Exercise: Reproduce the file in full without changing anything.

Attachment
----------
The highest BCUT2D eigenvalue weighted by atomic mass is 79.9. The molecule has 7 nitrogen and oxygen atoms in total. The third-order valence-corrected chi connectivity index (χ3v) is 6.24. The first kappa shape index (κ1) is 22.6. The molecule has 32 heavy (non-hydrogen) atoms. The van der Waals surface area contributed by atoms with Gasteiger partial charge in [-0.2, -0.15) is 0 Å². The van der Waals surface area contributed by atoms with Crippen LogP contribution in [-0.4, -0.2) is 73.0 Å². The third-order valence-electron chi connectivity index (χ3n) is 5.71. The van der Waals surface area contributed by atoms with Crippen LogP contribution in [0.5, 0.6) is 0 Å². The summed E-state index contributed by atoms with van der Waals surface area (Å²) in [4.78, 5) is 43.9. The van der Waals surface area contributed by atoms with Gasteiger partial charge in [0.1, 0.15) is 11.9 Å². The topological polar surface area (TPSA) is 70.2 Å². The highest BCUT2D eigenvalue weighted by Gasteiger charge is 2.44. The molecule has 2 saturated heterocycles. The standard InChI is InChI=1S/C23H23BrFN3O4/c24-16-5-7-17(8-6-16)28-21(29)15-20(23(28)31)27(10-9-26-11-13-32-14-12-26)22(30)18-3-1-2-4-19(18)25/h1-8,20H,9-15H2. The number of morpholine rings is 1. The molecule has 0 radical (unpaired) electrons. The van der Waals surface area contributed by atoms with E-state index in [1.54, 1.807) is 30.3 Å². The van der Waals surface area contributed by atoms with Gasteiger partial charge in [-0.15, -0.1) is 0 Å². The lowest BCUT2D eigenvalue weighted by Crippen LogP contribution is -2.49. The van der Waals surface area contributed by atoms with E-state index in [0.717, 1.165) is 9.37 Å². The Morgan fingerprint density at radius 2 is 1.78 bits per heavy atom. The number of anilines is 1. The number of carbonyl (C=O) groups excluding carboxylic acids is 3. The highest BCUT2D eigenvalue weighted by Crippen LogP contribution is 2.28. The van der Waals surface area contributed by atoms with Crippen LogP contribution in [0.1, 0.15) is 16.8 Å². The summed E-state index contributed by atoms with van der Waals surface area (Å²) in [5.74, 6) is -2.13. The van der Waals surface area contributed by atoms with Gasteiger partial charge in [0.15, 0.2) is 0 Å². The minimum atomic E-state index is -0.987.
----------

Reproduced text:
The highest BCUT2D eigenvalue weighted by atomic mass is 79.9. The molecule has 7 nitrogen and oxygen atoms in total. The third-order valence-corrected chi connectivity index (χ3v) is 6.24. The first kappa shape index (κ1) is 22.6. The molecule has 32 heavy (non-hydrogen) atoms. The van der Waals surface area contributed by atoms with Gasteiger partial charge in [-0.2, -0.15) is 0 Å². The van der Waals surface area contributed by atoms with Crippen LogP contribution in [-0.4, -0.2) is 73.0 Å². The third-order valence-electron chi connectivity index (χ3n) is 5.71. The van der Waals surface area contributed by atoms with Crippen LogP contribution in [0.5, 0.6) is 0 Å². The summed E-state index contributed by atoms with van der Waals surface area (Å²) in [4.78, 5) is 43.9. The van der Waals surface area contributed by atoms with Gasteiger partial charge in [0.1, 0.15) is 11.9 Å². The topological polar surface area (TPSA) is 70.2 Å². The highest BCUT2D eigenvalue weighted by Gasteiger charge is 2.44. The molecule has 2 saturated heterocycles. The standard InChI is InChI=1S/C23H23BrFN3O4/c24-16-5-7-17(8-6-16)28-21(29)15-20(23(28)31)27(10-9-26-11-13-32-14-12-26)22(30)18-3-1-2-4-19(18)25/h1-8,20H,9-15H2. The number of morpholine rings is 1. The molecule has 0 radical (unpaired) electrons. The van der Waals surface area contributed by atoms with E-state index in [1.54, 1.807) is 30.3 Å². The van der Waals surface area contributed by atoms with Gasteiger partial charge in [-0.15, -0.1) is 0 Å². The lowest BCUT2D eigenvalue weighted by Crippen LogP contribution is -2.49. The van der Waals surface area contributed by atoms with E-state index in [0.717, 1.165) is 9.37 Å². The Morgan fingerprint density at radius 2 is 1.78 bits per heavy atom. The number of anilines is 1. The number of carbonyl (C=O) groups excluding carboxylic acids is 3. The highest BCUT2D eigenvalue weighted by Crippen LogP contribution is 2.28. The van der Waals surface area contributed by atoms with Crippen LogP contribution in [0.1, 0.15) is 16.8 Å². The summed E-state index contributed by atoms with van der Waals surface area (Å²) in [5.74, 6) is -2.13. The van der Waals surface area contributed by atoms with Gasteiger partial charge in [0.15, 0.2) is 0 Å². The minimum atomic E-state index is -0.987.